Friday, May 22, 2009

iQuality

My teenage son is home from his first college year and told me last night that every single parent of every single person he knows has acknowledged I am a loser and a lowlife pathetic failure of an excuse for a parent. This was just the prologue. The meltdown went on and on to dis my religion, my total 3 loser dysfunctional friends, the fact that I have never paid for one single thing in his life (translation: I have paid for EVERY single thing in his life except his iphone), and that all of his friends hate me. Three of them were witnessing this tirade, the same three that seem to endure sleeping in my loser apartment every night because they don’t dare go home. One of them even lives in a mansion on Fifth Avenue and is not allowed to have friends over but chimed in for the chorus.

So was this just a decoy to make his horrid report card seem less heinous? A belated Mother’s Day gift? The effect of his self-medication or failure to medicate or overmedicate? Bad sports-gambling debts which are mounting geometrically? He is the drama queen of the house, but this endless speech made 50 lashes seem quaint.

I went out for a margarita with friends who egged me on to throw the ungrateful wretch out. I came home slightly ‘tempered’ only to face accusations of being a drunk, and a belligerent drunk. Trust me, not only is my annual alcohol consumption less than one average teenage weekend binge, but I no longer have the passion for anger. I am anesthetized by not just the toxic fumes from voluminous media product- garbage, but from the slow ooze of cultural mediocrity. Has anyone else noticed this? Is it a Starbucks conspiracy? Our caffeine consumption has risen to offset the malaise, but it will take a high-magnitude earthquake to wake us up to our own sloth. I summon all my genetic bitchery, order all kids out, and no one moves. Even wrath is diluted... impotent.

Tonight I had dinner with a former rockstar who has the musical genius to compose a shattering soundtrack, but lacks the technology and equipment. Instead we are forced to turn on our sets to inadequate shows with not just derivative but inferior music by craftsmen who have all the technology but no creative depth or maturity. Is it their fault? Maybe not.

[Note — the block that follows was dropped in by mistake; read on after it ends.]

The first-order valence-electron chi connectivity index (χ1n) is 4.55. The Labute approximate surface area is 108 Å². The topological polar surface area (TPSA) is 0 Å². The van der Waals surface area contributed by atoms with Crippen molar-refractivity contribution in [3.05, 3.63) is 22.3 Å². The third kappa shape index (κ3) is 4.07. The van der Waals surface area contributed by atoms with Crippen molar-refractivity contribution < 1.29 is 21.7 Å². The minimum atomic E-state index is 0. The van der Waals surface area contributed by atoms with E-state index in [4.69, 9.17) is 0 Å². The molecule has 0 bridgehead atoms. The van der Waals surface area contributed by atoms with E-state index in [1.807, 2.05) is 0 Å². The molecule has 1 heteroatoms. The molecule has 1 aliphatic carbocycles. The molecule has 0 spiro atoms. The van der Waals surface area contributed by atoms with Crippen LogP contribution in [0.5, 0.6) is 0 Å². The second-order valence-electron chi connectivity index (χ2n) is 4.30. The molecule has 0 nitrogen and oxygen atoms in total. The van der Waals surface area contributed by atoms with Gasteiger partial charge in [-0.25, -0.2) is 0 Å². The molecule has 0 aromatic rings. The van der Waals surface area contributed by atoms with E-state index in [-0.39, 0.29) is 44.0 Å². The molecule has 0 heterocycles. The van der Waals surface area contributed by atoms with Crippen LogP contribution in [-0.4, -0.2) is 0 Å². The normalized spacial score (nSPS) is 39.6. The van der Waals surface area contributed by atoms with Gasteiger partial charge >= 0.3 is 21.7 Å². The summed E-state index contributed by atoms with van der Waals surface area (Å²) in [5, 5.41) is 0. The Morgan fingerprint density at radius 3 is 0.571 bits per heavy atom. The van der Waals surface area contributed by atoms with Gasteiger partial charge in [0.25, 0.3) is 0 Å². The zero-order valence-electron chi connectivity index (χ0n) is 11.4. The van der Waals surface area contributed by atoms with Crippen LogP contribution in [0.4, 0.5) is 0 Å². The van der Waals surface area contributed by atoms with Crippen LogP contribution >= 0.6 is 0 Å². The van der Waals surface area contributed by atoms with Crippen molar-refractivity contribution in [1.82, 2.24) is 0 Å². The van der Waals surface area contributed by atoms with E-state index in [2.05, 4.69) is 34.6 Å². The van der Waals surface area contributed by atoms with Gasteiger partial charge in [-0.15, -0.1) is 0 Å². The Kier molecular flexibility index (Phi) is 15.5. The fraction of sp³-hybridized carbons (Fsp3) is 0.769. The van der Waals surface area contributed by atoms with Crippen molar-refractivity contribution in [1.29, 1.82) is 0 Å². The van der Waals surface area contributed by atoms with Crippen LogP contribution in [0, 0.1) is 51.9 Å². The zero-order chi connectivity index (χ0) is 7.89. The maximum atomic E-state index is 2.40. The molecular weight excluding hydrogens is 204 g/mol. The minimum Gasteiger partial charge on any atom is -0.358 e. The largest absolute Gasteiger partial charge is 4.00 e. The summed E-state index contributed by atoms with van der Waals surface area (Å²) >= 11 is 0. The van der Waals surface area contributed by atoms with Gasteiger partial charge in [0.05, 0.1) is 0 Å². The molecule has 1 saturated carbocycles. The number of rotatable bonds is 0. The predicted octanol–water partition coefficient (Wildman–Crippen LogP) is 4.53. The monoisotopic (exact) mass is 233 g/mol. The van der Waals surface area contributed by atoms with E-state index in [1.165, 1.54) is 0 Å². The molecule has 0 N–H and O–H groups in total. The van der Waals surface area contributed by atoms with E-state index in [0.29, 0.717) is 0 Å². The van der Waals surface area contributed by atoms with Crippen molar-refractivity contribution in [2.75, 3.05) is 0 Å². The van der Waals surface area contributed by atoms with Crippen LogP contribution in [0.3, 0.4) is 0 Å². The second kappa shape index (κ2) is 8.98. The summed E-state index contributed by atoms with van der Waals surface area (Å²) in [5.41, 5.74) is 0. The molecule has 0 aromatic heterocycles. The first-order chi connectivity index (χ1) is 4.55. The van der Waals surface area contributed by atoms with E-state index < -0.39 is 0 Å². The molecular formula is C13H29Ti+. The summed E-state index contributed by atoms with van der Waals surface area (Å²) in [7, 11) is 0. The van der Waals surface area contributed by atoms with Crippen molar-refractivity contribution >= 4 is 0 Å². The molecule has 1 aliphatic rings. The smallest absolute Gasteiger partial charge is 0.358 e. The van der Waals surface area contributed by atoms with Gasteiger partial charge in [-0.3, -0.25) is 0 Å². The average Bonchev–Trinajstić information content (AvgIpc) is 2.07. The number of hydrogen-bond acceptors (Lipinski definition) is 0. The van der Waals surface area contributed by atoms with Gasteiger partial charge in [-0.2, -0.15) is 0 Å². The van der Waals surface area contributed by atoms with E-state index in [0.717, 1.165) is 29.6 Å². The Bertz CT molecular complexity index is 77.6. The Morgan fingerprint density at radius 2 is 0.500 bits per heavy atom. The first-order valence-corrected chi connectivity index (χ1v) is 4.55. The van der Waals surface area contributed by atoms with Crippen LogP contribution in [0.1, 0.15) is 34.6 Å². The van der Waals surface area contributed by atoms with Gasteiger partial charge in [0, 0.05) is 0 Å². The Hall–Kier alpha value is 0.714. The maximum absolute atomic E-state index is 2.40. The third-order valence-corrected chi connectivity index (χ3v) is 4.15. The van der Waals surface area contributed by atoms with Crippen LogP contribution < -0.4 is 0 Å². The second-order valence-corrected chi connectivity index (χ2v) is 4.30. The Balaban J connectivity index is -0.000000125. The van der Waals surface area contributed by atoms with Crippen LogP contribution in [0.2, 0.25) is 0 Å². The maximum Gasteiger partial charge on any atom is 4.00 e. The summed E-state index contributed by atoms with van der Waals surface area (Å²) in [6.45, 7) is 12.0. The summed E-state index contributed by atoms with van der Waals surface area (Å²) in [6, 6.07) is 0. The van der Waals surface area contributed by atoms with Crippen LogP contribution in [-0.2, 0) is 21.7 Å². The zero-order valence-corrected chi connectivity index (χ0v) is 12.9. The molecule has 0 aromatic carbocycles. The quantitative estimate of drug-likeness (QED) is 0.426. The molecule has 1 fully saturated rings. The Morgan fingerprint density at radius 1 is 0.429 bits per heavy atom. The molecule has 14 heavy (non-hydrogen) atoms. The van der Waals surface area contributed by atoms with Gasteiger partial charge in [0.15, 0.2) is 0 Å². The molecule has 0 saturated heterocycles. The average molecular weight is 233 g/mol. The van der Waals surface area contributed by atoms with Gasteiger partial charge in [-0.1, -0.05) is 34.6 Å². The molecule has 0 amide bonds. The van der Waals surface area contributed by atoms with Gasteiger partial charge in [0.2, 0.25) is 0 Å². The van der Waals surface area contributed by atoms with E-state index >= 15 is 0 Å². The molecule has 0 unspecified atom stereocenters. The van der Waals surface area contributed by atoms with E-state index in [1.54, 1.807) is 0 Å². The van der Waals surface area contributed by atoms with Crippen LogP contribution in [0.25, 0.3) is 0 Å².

Wednesday I turned down an invite to attend the annual induction ceremony at the Academy of Arts and Letters. It seems they are running out of eligible people, because the list was as exciting as summer reality-TV reruns. Even the notion of sitting through these speeches was painful. Dull pain.

Last week an elderly former fashion designer complained to me that he attended an Anna Wintour lecture and all the women looked the same. Everyone has the same flowing hair, the same botoxed face, the same makeup and colors, the same shoes and gestures. Come to one of my shows, I teased him… you will at least see the marginally and mainstream hideous. He laughed. Said my soul was showing unfashionably. Sticking out.

As if I hadn't had enough abuse, the edgy indie director for whom I am writing film music kicked my lagging butt. He also threatened to put my unfinished music up on a myspace site, one by one, as punishment for my personal brand of sloppy perfectionism. Forget your brilliant NYTimes cd review and your poetry. The only books we will soon see in Barnes and Noble are Dan Brown, Harry Potter, and endless teenage vampire chronicles. Aside from that, publishers will take a risk on Paris Hilton's cookbook and Michelle Obama's workout routine. No more literature. Put that in the Academy pipe and smoke it.

Then the Chinese Restaurant we play at on Saturdays cancelled us. Apparently no one is eating this holiday weekend and if they are, they are doing it in front of their TV and saving the service charge. So they certainly do not require musical accompaniment.

My son got an ‘A’ in Business Law. Mostly because one of his teammates loaned him the assignments. He managed a mediocrity ‘B’ in Writing for the Media for which an ‘A’ might not be marketable. Ditto World Politics. But he never showed up for Psychology (surprise!), and had an ‘F’ in a course called ‘Equality’. I queried…perhaps you thought they meant ‘e-Quality’? Secretly I gave him a point.

This morning I emailed one of the young but wise songwriter-poets I consider my spritual offspring. He has lost everything in a fire, the blessing of which he is remarkably able to appreciate. The rest of us have simply lost everything but are still encumbered with rent and storage fees, dustmites and debris, molted skin and unusable lyrics. I told him how depressing the Academy list was, and that I was beginning to crust and crinkle at the edges with the smolder of blackened nasty. So just now, coming in from a Manhattan summer-doldrums-preview night out, I received his 4-word post-conflagration reply which soothed a few stinging maternal wounds and stilled the ache of mediocrity like Amazing Grace: ‘I see a light’, he said. Full stop.